Erotic Egypt

Erotic Egyptians

The two cultures most addicted to sex and nudity were the Greeks (and Romans) and the Egyptians. Egypt has the advantage in that it is very hot, which encourages the wearing of few or no clothes, and so nudity was in many ways ‘natural’.

Female dancers are almost always presented totally naked with three exceptions: they sometimes have a belt around their waist, they sometimes have bracelets on their arms and almost always they wore a heavy wig.  It appears that lice were always problem in Ancient Egypt and consequently both sexes often shaved their heads but wore a wig on special occasions.  However, it appears that for dancing and other overt expressions of sexuality,  a wig was de rigour.  It was perfectly acceptable and indeed expected for a dancer to be totally bereft of clothing in those parts of her anatomy that we would expect to be clothed, but on her head a heavy wig was essential.

Perhaps the best-known example of Egyptian nudity are these two sinuous dancers, seen right which come from the tomb chapel of Nebamun, now in the British Museum, which has some remarkable paintings, showing many aspects of Egyptian life – including some interesting examples of Egyptian nudity.

Egypt is also notorious for being the only culture which actually breaks the greatest taboo of showing the male penis erect. The Egyptians had a special God called Min, who was distinguished by sporting an enormous erect penis. He began as a local God in Koptos and the Abydos region,  where some splendid statues celebrating him were excavated by Flinders Petrie and are now in the Ashmolean Museum in Oxford. Click here for photographs.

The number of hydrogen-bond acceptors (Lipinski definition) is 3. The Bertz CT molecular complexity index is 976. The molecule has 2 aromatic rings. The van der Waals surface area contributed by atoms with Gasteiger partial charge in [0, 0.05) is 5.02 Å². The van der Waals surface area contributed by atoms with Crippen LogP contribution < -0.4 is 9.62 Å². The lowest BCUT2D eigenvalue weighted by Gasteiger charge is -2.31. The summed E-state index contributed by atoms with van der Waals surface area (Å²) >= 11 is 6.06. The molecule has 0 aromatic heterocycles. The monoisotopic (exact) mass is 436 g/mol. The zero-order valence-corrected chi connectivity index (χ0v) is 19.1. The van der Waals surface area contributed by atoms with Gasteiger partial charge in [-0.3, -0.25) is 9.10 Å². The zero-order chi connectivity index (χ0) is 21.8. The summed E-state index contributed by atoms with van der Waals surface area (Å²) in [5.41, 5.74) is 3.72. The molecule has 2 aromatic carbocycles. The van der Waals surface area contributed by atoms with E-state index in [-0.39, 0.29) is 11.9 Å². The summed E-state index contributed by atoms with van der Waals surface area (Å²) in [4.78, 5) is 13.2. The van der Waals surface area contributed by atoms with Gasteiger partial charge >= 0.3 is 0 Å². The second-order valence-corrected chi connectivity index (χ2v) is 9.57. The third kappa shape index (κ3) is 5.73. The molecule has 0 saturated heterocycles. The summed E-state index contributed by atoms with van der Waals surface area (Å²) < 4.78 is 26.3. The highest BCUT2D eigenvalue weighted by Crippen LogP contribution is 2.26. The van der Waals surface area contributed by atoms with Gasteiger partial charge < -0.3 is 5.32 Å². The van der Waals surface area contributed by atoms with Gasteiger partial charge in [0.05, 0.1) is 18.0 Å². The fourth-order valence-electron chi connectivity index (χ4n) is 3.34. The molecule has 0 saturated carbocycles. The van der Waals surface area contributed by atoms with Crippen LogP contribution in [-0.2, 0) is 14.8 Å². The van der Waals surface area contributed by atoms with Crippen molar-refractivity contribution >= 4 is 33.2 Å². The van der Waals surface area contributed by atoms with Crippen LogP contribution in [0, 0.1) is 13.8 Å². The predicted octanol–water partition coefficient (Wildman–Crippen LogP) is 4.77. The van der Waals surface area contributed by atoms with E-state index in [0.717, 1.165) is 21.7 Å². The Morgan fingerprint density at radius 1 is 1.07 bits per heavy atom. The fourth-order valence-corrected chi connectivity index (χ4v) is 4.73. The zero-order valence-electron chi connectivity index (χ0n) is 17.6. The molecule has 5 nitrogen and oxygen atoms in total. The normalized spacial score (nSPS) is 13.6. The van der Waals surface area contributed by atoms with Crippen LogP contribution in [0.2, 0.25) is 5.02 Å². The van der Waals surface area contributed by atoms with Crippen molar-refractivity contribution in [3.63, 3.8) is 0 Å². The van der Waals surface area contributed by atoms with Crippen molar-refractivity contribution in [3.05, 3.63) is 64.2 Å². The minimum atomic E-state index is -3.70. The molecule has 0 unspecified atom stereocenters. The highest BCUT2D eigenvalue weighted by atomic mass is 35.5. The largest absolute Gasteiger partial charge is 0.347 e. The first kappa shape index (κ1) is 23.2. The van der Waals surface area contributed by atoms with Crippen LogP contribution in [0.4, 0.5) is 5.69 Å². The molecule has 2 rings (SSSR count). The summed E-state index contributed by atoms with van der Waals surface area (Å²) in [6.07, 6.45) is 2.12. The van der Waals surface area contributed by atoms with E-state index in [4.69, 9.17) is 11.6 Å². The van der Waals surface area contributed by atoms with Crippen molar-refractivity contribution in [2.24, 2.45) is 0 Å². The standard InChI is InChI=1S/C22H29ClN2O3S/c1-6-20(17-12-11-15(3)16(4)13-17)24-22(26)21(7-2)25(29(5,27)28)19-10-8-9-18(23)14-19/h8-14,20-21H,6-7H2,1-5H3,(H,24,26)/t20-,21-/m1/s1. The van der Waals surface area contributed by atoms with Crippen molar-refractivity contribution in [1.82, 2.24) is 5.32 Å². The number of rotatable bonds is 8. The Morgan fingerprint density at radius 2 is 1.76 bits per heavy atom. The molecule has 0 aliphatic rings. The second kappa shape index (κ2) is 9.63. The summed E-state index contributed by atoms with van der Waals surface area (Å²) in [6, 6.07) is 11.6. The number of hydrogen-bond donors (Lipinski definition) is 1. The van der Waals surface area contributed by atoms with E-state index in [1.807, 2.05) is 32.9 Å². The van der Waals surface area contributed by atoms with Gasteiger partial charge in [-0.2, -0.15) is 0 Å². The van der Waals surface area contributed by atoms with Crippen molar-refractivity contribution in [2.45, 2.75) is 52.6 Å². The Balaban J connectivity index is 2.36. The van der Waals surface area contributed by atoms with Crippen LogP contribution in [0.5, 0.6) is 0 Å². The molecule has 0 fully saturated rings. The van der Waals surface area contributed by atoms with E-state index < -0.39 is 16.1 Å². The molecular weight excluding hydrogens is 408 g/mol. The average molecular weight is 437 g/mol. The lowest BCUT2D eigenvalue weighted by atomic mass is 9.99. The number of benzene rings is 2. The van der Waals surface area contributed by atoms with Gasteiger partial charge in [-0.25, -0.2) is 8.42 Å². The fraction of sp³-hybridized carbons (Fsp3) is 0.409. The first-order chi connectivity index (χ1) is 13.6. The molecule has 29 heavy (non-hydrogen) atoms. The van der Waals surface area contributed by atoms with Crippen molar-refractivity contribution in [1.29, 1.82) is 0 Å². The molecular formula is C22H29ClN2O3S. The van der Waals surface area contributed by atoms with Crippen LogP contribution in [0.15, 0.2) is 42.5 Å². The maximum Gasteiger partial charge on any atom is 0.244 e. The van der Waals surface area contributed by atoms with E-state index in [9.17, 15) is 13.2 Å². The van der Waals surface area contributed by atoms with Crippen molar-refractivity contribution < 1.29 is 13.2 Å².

One of the remarkable things about ancient Egypt was that it had a long afterlife under the rule of Persians, Greeks and the Romans who maintained many aspects of Egyptian culture culminating in the notorious Cleopatra, who was in fact purely Greek, but lavishly indulged in Egyptian sex and nudity. Indeed some of the sexiest Egyptian works of art come from this period some of which we illustrated here. This is interest and instruction to be obtained from a study of ancient Egyptian art.

 On to Nebamun

 

21st July 2015